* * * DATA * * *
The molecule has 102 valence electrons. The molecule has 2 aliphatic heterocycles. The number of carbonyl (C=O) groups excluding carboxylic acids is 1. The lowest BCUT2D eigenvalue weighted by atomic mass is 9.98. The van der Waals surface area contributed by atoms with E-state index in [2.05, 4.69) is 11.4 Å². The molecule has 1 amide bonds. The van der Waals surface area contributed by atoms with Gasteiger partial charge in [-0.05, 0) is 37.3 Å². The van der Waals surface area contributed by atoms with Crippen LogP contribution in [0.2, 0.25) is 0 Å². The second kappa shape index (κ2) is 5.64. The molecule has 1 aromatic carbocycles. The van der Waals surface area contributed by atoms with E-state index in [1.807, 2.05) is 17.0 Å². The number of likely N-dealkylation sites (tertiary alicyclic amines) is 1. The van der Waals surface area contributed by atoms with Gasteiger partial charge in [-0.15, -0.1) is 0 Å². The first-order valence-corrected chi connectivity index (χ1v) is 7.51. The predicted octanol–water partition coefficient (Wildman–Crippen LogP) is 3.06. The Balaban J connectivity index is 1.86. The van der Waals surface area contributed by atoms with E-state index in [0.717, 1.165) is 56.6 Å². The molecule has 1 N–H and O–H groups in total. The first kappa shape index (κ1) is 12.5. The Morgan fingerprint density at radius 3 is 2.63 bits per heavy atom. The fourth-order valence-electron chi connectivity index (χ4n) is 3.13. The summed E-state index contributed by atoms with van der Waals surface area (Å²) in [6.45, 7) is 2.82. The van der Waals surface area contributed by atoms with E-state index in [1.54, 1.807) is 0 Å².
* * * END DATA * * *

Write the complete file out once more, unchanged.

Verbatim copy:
The molecule has 102 valence electrons. The molecule has 2 aliphatic heterocycles. The number of carbonyl (C=O) groups excluding carboxylic acids is 1. The lowest BCUT2D eigenvalue weighted by atomic mass is 9.98. The van der Waals surface area contributed by atoms with E-state index in [2.05, 4.69) is 11.4 Å². The molecule has 1 amide bonds. The van der Waals surface area contributed by atoms with Gasteiger partial charge in [-0.05, 0) is 37.3 Å². The van der Waals surface area contributed by atoms with Crippen LogP contribution in [0.2, 0.25) is 0 Å². The second kappa shape index (κ2) is 5.64. The molecule has 1 aromatic carbocycles. The van der Waals surface area contributed by atoms with E-state index in [1.807, 2.05) is 17.0 Å². The number of likely N-dealkylation sites (tertiary alicyclic amines) is 1. The van der Waals surface area contributed by atoms with Gasteiger partial charge in [-0.15, -0.1) is 0 Å². The first-order valence-corrected chi connectivity index (χ1v) is 7.51. The predicted octanol–water partition coefficient (Wildman–Crippen LogP) is 3.06. The Balaban J connectivity index is 1.86. The van der Waals surface area contributed by atoms with E-state index in [0.717, 1.165) is 56.6 Å². The molecule has 1 N–H and O–H groups in total. The first kappa shape index (κ1) is 12.5. The Morgan fingerprint density at radius 3 is 2.63 bits per heavy atom. The fourth-order valence-electron chi connectivity index (χ4n) is 3.13. The summed E-state index contributed by atoms with van der Waals surface area (Å²) in [6.45, 7) is 2.82. The van der Waals surface area contributed by atoms with E-state index in [1.54, 1.807) is 0 Å².